“Network Rail: Show us the figures, give us the details!”

Last night I got the Network Rail bosses down to meet face to face with most of the businesses. Despite rumours of a boycott as reported in the Brixton Buzz we had a good turnout, with the majority of tenants attending. The businesses I spoke to afterwards felt that they had the opportunity to challenge senior bosses which had not happened before.

But I think it’s fair to say there remains a lot of distrust and anger and that’s got to be the first thing that Network Rail resolves.

The main focus of the discussion was around two key issues.  Firstly, how are Network Rail deciding what they mean by affordable rents so businesses wanting to return know what the situation is. I simply don’t think it’s acceptable for Network Rail to charge market level rents immediately and they must acknowledge their role as a public sector body, no longer simply beholden to shareholders.

The second main point was about the compensation package Network Rail will offer and the logistics of relocation.

I was really disappointed to learn that Network Rail aim to come back with this detail in May. The council and businesses don’t think this is acceptable and to have this hanging over their heads for another two months is unfair.  Tenants not only need to plan for their business and staffing but need to know if they’ll be able to pay their mortgage and support their families. Business owners made that point loud and clear last night and I hope Network Rail will provide this information to the affected businesses far earlier than May.

It’s also clear that Network Rail also need to be transparent about how they are coming to these figures and deals. If future rent levels depend on the costs of refurbishment, then a clear case and costings for those works need to be presented as soon as possible. Some businesses raised the fact that they had already refurbished their arches, so why did this need to be costed at all?

There also needs to be a clear response to questions about why the businesses would be bearing the full cost of the work through rent increases – the neglect over years will have surely increased costs and for the businesses to bear the brunt of that neglect is unfair.

Furthermore if the rent levels will depend on the cost of works, the tenants need to be confident that Network Rail are getting best value from their contractors, not passing overspends on to the businesses.

There were questions about why the tenancies needed to be changed – a question also raised on my last walkabout with businesses and is yet to be clarified by Network Rail. Businesses are concerned that their rights will be diluted in any new tenancy agreement over and above the challenge of higher rents.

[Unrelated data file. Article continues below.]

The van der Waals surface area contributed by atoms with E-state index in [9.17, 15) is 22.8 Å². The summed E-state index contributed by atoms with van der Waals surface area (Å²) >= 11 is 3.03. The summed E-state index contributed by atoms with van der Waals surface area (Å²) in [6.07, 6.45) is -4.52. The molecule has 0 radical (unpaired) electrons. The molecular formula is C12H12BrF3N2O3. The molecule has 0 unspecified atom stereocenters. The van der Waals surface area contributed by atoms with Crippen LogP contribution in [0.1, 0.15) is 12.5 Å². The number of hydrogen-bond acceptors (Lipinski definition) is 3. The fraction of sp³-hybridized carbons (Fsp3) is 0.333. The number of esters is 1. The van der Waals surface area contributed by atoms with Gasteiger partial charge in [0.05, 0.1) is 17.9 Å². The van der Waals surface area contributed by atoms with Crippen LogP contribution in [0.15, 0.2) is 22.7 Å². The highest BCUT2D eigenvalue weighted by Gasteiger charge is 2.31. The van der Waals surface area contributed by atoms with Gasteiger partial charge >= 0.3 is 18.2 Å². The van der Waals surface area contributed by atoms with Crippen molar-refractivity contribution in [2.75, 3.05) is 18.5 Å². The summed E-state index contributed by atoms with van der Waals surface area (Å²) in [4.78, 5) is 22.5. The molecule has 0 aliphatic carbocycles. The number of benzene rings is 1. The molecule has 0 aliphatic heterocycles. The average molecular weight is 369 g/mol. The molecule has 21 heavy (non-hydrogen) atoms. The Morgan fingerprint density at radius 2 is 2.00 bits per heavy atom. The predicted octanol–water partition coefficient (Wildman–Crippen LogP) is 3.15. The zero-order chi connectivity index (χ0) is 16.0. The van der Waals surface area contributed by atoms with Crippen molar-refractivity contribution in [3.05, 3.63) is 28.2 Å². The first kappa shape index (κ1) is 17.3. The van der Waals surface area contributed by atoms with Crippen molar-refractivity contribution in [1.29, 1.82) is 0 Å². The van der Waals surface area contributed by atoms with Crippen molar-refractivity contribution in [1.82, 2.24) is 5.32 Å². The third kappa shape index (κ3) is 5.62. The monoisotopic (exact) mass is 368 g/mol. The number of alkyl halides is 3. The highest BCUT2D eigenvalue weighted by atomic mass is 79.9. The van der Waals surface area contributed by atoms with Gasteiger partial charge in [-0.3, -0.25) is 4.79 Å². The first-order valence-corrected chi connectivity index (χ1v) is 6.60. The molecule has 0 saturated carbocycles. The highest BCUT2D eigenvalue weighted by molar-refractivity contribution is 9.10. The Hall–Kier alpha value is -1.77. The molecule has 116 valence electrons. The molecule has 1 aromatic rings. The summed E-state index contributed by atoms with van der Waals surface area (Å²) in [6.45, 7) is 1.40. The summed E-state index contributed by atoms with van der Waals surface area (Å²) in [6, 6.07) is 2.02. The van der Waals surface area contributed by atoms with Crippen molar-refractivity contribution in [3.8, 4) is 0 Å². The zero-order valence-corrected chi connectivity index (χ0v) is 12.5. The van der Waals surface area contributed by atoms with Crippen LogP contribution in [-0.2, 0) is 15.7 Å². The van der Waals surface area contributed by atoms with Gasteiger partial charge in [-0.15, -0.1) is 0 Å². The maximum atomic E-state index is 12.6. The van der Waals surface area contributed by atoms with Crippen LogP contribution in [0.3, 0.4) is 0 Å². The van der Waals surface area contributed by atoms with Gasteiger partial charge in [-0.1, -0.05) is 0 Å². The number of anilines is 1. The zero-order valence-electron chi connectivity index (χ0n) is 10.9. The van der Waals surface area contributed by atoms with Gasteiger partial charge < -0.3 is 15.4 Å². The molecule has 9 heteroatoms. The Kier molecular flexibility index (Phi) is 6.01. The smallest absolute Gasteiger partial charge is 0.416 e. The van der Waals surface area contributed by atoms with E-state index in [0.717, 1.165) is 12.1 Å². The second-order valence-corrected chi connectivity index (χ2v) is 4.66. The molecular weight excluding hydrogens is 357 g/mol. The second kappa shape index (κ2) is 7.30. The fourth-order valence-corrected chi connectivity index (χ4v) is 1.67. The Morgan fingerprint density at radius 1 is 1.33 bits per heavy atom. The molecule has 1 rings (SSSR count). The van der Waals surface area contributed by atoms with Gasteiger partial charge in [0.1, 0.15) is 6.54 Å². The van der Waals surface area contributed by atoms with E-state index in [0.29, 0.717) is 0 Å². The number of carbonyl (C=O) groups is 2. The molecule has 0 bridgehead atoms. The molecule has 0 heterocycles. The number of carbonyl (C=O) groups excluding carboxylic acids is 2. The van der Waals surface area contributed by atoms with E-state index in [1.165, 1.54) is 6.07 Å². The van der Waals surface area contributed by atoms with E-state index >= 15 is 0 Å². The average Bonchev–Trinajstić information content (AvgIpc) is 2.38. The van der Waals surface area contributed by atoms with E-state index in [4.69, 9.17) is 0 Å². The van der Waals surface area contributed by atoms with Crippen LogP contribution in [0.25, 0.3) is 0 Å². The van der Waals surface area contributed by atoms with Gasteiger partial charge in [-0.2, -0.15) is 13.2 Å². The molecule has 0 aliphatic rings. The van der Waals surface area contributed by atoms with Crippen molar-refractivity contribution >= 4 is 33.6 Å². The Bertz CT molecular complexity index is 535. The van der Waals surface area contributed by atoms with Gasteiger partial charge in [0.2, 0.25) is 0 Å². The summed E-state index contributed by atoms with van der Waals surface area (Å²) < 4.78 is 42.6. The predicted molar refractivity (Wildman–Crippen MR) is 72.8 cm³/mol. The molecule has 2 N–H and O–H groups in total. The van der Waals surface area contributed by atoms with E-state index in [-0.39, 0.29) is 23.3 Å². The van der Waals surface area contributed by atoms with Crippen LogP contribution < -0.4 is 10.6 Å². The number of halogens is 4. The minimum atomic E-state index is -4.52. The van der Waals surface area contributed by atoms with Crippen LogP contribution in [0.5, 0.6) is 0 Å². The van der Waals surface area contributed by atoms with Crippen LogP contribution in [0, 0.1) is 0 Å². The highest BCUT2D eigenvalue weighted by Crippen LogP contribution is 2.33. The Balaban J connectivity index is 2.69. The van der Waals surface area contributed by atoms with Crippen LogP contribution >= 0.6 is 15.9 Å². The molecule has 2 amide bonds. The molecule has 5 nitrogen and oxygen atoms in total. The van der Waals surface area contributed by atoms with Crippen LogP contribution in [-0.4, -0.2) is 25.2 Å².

Underpinning these questions is a fundamental challenge to Network Rail: As a public body you are subject to the Social Value Act. How are you demonstrating this with respect to your tenants and the Brixton community. As a Council, Lambeth ensure’s through procurement that social value – like apprentices, use of small businesses and local jobs – are part of any deal. Network Rail must outline their commitment to this in practical terms in an affordable rent offer and fair deal.

Many people ask what the council is doing about it.  Last night’s meeting was one example. We will use whatever leverage we can to ensure Network Rail listen to local businesses and residents. Network Rail have already offered the right to return and the phasing of works are being genuinely considered. This was not the case at the start of the process and is something which businesses, the council and the community have brought to the table. My role is to get a fair deal for the businesses and a fair deal for Brixton.

Furthermore we are intending to help businesses in their pocket by encouraging people to actually use them to shop, and I would ask the 19,000 people who have signed the recent petition to come and show their support in the best way they can; with a visit and to spend some money. The council is creating new employment space on Pope’s Road and has a discounted contract with the Brixton Market Traders Federation to run the market on Brixton Station Road, both of which increase footfall for those businesses.

I was also asked when I first knew that Network Rail wanted to refurbish the arches.  I was first told that Network Rail were actually going to do something in November last year, we encouraged them to delay until after Christmas, and to put together a clear and fair deal for the businesses. However as the landlord the first approach was legally theirs to make.  I had assumed that they would have proceeded in a better way and I think they now realise the passion people have for Brixton.